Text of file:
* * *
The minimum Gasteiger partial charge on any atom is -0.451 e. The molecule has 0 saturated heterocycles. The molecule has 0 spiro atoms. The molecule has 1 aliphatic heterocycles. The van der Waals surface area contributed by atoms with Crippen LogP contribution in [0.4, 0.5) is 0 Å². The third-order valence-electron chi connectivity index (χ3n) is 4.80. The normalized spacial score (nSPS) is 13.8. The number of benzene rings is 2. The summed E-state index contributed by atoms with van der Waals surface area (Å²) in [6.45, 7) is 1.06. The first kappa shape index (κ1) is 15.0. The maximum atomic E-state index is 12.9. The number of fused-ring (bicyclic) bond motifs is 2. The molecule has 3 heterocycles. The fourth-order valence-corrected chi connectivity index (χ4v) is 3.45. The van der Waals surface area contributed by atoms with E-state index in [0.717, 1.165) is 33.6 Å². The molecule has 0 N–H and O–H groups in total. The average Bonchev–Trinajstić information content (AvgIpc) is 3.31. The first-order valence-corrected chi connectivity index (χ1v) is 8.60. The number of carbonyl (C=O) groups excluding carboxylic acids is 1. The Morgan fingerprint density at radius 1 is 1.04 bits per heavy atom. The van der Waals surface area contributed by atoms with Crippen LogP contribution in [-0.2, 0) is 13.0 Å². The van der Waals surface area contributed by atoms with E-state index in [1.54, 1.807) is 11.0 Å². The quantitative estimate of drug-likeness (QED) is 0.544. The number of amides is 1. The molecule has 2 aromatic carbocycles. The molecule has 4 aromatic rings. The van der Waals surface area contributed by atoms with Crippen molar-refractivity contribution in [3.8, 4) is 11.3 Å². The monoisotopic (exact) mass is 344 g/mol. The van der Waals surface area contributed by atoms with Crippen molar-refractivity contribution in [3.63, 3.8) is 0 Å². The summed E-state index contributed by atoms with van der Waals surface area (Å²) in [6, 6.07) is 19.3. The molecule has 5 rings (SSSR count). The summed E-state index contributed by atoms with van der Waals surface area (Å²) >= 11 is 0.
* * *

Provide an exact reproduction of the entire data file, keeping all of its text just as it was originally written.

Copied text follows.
The minimum Gasteiger partial charge on any atom is -0.451 e. The molecule has 0 saturated heterocycles. The molecule has 0 spiro atoms. The molecule has 1 aliphatic heterocycles. The van der Waals surface area contributed by atoms with Crippen LogP contribution in [0.4, 0.5) is 0 Å². The third-order valence-electron chi connectivity index (χ3n) is 4.80. The normalized spacial score (nSPS) is 13.8. The number of benzene rings is 2. The summed E-state index contributed by atoms with van der Waals surface area (Å²) in [6.45, 7) is 1.06. The first kappa shape index (κ1) is 15.0. The maximum atomic E-state index is 12.9. The number of fused-ring (bicyclic) bond motifs is 2. The molecule has 3 heterocycles. The fourth-order valence-corrected chi connectivity index (χ4v) is 3.45. The van der Waals surface area contributed by atoms with E-state index in [0.717, 1.165) is 33.6 Å². The molecule has 0 N–H and O–H groups in total. The average Bonchev–Trinajstić information content (AvgIpc) is 3.31. The first-order valence-corrected chi connectivity index (χ1v) is 8.60. The number of carbonyl (C=O) groups excluding carboxylic acids is 1. The Morgan fingerprint density at radius 1 is 1.04 bits per heavy atom. The van der Waals surface area contributed by atoms with Crippen LogP contribution in [-0.2, 0) is 13.0 Å². The van der Waals surface area contributed by atoms with E-state index in [1.54, 1.807) is 11.0 Å². The quantitative estimate of drug-likeness (QED) is 0.544. The number of amides is 1. The molecule has 2 aromatic carbocycles. The molecule has 4 aromatic rings. The van der Waals surface area contributed by atoms with Crippen molar-refractivity contribution in [3.8, 4) is 11.3 Å². The monoisotopic (exact) mass is 344 g/mol. The van der Waals surface area contributed by atoms with Crippen molar-refractivity contribution in [3.63, 3.8) is 0 Å². The summed E-state index contributed by atoms with van der Waals surface area (Å²) in [6, 6.07) is 19.3. The molecule has 5 rings (SSSR count). The summed E-state index contributed by atoms with van der Waals surface area (Å²) >= 11 is 0.